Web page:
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Wednesday, July 6, 2022

Nicaragua grants Citizenship to collaborators of Honduran ex-president indicted for drug trafficking

The government of Daniel Ortega granted this Friday, Nicaraguan citizenship to two former ministers of Juan Orlando Hernandez, former president of Honduras extradited in April to the United States to be tried for drug trafficking.

“Nicaraguan citizenship is granted to Ebal Jair Díaz Lupian, a native of the Republic of Honduras (…) he will enjoy the rights and prerogatives granted by law”, states a resolution published in La Gaceta, the official gazette. 

Another similar resolution was issued for Ricardo Cardona, 60 years old, who was Minister of the Presidency, as well as for Ebal Díaz, 48 years old, who assumed that position during another period and was considered the right arm of the former president. 

Both are accused of corruption and it is not known if they are in Nicaraguan territory.

Diaz, an evangelical pastor, has been accused by the independent National Anti-Corruption Council of Honduras (CNA), an oversight body of civil society, of irregularities in his administration.

One of the accusations is related to a failed social housing project for victims of hurricanes Eta and Iota in 2020, known as container houses. He has denied the charges.

“There are ongoing investigations” against Diaz at the Prosecutor’s Office, the entity’s spokesman, Yuri Mora, told AFP, without giving details.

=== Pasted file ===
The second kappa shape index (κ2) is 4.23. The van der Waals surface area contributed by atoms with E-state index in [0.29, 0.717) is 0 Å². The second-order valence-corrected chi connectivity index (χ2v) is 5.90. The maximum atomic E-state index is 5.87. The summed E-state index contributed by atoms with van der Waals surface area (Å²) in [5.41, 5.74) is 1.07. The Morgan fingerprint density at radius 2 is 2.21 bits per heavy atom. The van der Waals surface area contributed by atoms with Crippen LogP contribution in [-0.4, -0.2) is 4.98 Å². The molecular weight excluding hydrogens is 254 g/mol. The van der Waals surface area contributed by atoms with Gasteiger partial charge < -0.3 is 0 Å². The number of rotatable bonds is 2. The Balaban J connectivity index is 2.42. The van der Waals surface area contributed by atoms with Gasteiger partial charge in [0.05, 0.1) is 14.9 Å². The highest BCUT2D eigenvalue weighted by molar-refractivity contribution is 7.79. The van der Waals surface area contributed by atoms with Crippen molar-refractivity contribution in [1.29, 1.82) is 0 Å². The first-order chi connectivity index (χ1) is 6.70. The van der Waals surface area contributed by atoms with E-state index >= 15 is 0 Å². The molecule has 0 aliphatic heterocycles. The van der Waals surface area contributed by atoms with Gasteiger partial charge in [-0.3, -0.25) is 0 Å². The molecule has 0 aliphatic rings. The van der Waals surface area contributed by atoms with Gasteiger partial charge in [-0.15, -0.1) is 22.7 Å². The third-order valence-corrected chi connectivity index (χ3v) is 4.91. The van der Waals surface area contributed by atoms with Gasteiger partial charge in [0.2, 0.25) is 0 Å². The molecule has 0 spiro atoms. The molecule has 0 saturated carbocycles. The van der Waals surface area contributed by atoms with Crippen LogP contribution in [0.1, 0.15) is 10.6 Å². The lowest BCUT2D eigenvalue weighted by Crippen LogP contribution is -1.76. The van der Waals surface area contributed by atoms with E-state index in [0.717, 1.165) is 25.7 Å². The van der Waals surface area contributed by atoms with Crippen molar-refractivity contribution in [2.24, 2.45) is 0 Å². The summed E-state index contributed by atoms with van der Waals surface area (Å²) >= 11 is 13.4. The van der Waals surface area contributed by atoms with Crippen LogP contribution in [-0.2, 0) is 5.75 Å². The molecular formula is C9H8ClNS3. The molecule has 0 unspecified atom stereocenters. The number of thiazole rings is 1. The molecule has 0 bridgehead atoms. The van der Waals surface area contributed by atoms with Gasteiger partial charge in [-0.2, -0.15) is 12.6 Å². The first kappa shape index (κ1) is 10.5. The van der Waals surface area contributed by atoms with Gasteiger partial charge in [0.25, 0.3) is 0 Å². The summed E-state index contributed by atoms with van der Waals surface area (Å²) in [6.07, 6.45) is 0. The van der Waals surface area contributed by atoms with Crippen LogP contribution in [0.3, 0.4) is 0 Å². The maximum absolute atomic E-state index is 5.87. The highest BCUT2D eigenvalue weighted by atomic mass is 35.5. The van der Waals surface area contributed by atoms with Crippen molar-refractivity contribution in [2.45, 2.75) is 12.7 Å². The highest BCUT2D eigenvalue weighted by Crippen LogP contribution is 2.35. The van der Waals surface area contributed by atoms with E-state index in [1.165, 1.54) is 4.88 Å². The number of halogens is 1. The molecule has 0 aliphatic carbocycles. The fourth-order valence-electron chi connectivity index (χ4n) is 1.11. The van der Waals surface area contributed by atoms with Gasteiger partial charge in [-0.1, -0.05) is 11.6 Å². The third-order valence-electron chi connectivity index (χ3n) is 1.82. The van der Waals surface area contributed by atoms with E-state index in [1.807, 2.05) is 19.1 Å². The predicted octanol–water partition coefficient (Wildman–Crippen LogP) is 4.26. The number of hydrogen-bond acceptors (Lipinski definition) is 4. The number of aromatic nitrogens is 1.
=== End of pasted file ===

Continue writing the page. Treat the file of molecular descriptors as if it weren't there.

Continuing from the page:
Three other Honduran nationals appear on the list of naturalized citizens. According to the Honduran press, two of them are relatives of former minister Cardona, whose work has also been questioned by the ANC.

Both officials worked during the administration of former President Hernández, who in April of this year was extradited to New York to stand trial for drug trafficking.

“Tony” Hernandez, brother of the former president, is serving a life sentence in the United States for the same crime, while the former chief of police, Juan Carlos Bonilla, was also extradited to the United States, accused of collaborating with both.

“The Honduran state has acted very slowly in the case of these ex-officials and these politicians have suspiciously left the country to ensure their impunity,” political analyst Raúl Pineda told the press.

“Action could have been taken earlier because there was already information that a group of Honduran politicians had moved to a region of Nicaragua,” he added.

The Nicaraguan government has previously granted nationality to former Salvadoran presidents Mauricio Funes and Salvador Sánchez Céren, both accused of corruption in their country.

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